In Sullivan v. Dollar Tree Stores, Inc., No. 08-35413 (9th Cir. 2010), the Court faced the question of whether a new employer is a “successor in interest” to a former employer, for purposes of determining whether an employee has worked for a particular employer for at least 12 months and is thus entitled to the protections of the Family and Medical Leave Act of 1993 (the “FMLA”).
In this case, the Plaintiff had been a store manager at Factory 2-U, a clothing store, selling clothes at a range of prices. Factory 2-U filed for Chapter 11bankruptcy. The bankruptcy court approved the sale of Factory 2-U’s existing leasehold on the store at which plaintiff worked (the “Old Store”) to Dollar Tree Stores, Inc. (“Dollar Tree”). Dollar Tree operates stores that sell a large variety of merchandise for $1 per item. Other than the leasehold, Dollar Tree purchased no inventory or any asset of Factory 2-U. The Old Store then closed its doors, and, after four weeks of substantial renovation, preparation and staff training, Dollar Tree opened a new store at the same location (the “New Store”). Dollar Tree hired the plaintiff as an assistant manager of the New Store. The plaintiff’s employment at the Old Store and the New Store was continuous. Following a dispute about taking leave to care for her mother, and before completing 12 months of employment with Dollar Tree, the plaintiff was fired by Dollar Tree. She was later rehired by Dollar Tree, but then quit several months later. Plaintiff filed this suit in federal court under the FMLA seeking lost wages.
In determining whether the plaintiff is entitled to FMLA protection, the Court said that the FMLA entitles an eligible employee to take family or medical leave for several enumerated reasons, including to care for a close relative. The term “eligible employee” means an employee who has been employed for at least 12 months by the employer with respect to whom leave is requested. Under the statute, the term “employer” specifically includes any successor in interest of an employer. The plaintiff worked for Dollar Tree for less than 12 months. The question here is whether Dollar Tree is a successor in interest to Factory 2-U, so that the plaintiff’s employment with Factory 2-U will count towards the 12-month employment requirement for FMLA entitlements.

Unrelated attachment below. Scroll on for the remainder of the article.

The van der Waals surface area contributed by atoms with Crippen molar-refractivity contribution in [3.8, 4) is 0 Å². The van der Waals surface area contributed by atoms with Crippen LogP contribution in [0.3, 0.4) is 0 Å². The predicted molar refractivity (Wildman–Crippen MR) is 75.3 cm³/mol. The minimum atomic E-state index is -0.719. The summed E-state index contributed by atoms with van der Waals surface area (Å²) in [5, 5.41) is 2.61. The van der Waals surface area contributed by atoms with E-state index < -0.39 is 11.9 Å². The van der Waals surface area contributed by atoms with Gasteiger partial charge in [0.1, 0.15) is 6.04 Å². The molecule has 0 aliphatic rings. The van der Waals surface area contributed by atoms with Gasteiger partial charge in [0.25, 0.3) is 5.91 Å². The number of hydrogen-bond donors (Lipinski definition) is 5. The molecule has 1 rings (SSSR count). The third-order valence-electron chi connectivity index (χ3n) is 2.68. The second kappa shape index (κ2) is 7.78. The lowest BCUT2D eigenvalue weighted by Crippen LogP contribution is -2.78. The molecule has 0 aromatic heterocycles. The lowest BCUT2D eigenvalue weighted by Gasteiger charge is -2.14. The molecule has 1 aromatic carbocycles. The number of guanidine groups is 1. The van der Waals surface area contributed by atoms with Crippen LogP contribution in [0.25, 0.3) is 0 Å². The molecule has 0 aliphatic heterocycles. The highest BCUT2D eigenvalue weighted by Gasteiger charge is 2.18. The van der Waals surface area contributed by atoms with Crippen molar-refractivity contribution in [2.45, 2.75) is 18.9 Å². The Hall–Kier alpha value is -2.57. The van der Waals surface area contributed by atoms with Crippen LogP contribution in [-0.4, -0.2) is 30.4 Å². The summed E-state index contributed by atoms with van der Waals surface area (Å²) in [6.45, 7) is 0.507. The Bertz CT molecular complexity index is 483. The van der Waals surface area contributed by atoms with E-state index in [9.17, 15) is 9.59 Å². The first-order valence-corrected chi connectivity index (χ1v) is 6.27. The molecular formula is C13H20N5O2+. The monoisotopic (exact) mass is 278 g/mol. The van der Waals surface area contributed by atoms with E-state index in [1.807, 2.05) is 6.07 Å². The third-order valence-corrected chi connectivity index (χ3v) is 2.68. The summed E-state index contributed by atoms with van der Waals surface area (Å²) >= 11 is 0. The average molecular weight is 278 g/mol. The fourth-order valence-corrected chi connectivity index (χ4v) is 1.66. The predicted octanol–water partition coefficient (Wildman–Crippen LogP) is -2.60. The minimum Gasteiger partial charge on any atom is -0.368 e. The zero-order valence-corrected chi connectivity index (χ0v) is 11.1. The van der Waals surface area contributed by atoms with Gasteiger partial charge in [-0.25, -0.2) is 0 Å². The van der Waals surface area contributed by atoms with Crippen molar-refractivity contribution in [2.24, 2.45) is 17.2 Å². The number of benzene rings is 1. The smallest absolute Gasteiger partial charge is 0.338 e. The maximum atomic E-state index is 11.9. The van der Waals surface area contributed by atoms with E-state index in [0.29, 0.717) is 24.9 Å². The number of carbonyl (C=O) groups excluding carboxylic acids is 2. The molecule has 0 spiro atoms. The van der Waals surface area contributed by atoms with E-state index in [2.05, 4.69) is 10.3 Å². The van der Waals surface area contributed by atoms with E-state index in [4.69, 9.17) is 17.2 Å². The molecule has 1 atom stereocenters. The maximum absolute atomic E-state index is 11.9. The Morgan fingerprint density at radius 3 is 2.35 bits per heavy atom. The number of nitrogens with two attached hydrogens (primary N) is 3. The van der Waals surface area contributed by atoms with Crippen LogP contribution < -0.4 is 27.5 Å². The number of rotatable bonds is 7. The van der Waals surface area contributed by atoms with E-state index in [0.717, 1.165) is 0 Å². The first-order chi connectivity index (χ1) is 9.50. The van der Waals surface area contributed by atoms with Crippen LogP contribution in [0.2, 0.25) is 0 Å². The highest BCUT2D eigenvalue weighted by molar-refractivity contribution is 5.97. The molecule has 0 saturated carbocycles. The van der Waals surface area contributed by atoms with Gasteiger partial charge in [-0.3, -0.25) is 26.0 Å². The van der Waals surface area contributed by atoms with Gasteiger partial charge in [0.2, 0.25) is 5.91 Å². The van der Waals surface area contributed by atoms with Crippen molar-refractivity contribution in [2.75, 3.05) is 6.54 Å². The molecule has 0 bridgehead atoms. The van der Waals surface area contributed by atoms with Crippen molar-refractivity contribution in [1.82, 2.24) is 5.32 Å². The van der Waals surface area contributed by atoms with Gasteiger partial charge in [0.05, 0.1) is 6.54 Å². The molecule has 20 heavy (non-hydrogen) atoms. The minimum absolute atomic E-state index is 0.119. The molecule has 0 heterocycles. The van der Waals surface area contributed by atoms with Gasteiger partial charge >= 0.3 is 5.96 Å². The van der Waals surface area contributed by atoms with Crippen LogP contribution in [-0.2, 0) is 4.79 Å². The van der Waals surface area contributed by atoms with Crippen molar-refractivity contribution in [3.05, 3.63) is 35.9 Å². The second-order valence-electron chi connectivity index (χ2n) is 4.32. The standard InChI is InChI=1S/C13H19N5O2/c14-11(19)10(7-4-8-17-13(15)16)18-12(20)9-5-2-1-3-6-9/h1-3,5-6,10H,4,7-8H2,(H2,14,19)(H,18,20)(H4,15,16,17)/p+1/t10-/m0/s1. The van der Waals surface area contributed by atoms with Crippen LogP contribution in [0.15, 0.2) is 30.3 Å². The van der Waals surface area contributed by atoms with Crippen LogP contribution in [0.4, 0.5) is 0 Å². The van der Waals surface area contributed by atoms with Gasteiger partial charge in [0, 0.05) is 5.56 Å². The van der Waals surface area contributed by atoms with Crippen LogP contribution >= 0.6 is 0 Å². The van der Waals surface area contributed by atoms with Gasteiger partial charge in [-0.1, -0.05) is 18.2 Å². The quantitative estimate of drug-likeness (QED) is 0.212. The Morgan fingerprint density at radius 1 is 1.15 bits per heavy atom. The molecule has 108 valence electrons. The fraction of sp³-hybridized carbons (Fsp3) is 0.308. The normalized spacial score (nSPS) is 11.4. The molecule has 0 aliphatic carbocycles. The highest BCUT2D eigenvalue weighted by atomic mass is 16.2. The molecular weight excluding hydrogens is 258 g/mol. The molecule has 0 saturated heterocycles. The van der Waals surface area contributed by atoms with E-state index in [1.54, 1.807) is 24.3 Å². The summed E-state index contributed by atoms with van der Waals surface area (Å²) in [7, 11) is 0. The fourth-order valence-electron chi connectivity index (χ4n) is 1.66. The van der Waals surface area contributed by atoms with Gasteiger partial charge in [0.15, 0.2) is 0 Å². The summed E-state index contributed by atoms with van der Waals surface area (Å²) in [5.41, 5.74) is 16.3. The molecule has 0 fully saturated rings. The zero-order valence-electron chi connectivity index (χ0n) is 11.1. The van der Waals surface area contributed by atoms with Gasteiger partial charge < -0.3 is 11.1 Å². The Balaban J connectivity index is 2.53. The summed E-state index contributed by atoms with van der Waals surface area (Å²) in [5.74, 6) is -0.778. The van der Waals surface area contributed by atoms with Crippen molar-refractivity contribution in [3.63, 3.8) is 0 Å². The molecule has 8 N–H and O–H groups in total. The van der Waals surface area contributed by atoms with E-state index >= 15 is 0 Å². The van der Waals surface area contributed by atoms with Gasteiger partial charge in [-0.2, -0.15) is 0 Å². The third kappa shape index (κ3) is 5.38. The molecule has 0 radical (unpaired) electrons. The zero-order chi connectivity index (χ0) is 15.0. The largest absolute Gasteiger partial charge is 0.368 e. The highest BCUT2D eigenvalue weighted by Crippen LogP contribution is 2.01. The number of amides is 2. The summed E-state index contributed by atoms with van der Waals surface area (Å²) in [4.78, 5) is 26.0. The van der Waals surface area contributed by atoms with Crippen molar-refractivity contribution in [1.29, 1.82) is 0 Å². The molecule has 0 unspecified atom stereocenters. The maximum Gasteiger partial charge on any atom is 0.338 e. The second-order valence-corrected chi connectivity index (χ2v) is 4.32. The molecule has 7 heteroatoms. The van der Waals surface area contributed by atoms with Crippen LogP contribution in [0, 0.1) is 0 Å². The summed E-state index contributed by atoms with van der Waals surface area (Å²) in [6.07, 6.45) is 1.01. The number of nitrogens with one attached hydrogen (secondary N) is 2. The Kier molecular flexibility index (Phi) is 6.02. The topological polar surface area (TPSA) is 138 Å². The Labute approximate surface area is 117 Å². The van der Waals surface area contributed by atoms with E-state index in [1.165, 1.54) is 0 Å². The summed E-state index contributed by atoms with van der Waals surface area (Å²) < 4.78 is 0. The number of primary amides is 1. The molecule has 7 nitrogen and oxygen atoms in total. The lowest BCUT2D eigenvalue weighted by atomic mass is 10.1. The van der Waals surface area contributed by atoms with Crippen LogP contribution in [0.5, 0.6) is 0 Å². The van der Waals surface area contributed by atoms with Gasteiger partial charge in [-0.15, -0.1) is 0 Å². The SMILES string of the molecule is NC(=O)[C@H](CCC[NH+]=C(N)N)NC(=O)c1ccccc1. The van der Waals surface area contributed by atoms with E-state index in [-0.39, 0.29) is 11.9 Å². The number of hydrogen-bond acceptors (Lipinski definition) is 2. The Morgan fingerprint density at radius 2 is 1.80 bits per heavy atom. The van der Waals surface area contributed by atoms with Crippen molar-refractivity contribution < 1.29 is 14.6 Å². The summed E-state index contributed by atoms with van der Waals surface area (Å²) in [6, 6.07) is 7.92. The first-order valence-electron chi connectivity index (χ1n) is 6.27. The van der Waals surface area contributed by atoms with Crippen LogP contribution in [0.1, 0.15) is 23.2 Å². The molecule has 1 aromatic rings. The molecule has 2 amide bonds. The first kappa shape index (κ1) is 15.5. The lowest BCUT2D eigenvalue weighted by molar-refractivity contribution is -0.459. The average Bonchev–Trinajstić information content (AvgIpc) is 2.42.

Under Department of Labor (“DOL”) regulations, the determination of whether an employer is a “successor in interest” for FMLA purposes is based on the factors used under Title VII of the Civil Rights Act and the Vietnam Era Veterans’ Adjustment Act. These factors include: (1) substantial continuity of the same business operations; (2) use of the same plant; (3) continuity of the work force; (4) similarity of jobs and working conditions; (5) similarity of supervisory personnel;
(6) similarity in machinery, equipment, and production methods; (7) similarity of products or services; and (8) the ability of the predecessor to provide relief. The totality of the circumstances is considered.
In this case, Dollar Tree’s business is substantially different from Factory 2-U’s business. Dollar Tree had purchased a lease on the building for the New Store, but nothing else from Factory 2-U. Dollar Tree did not acquire any of Factory 2-U’s merchandise. Dollar Tree sells a wide variety of merchandise whereas Factory 2-U sold clothing only. Dollar Tree sells items for $1 only, whereas Factory 2-U sold clothing at many different prices. There was a break in operations, as Old Store was closed to the public for almost a month for preparation and staff training. There was no similarity of supervisory personnel or continuity of workforce, since the New Store had a new store manager, and only the plaintiff and one other individual, from a large pool of Old Store employees, had worked at both the Old Store and the New Store. The predecessor, Factory 2-U, is not in any position to provide any relief to the plaintiff. Based on the application of the factors in the DOL regulations, the Court concluded that Dollar Store is not a successor in interest to Factory 2-U, so that the plaintiff does not meet the 12-month employment requirement as to Dollar Tree, and therefore is not entitled to any protection under the FMLA.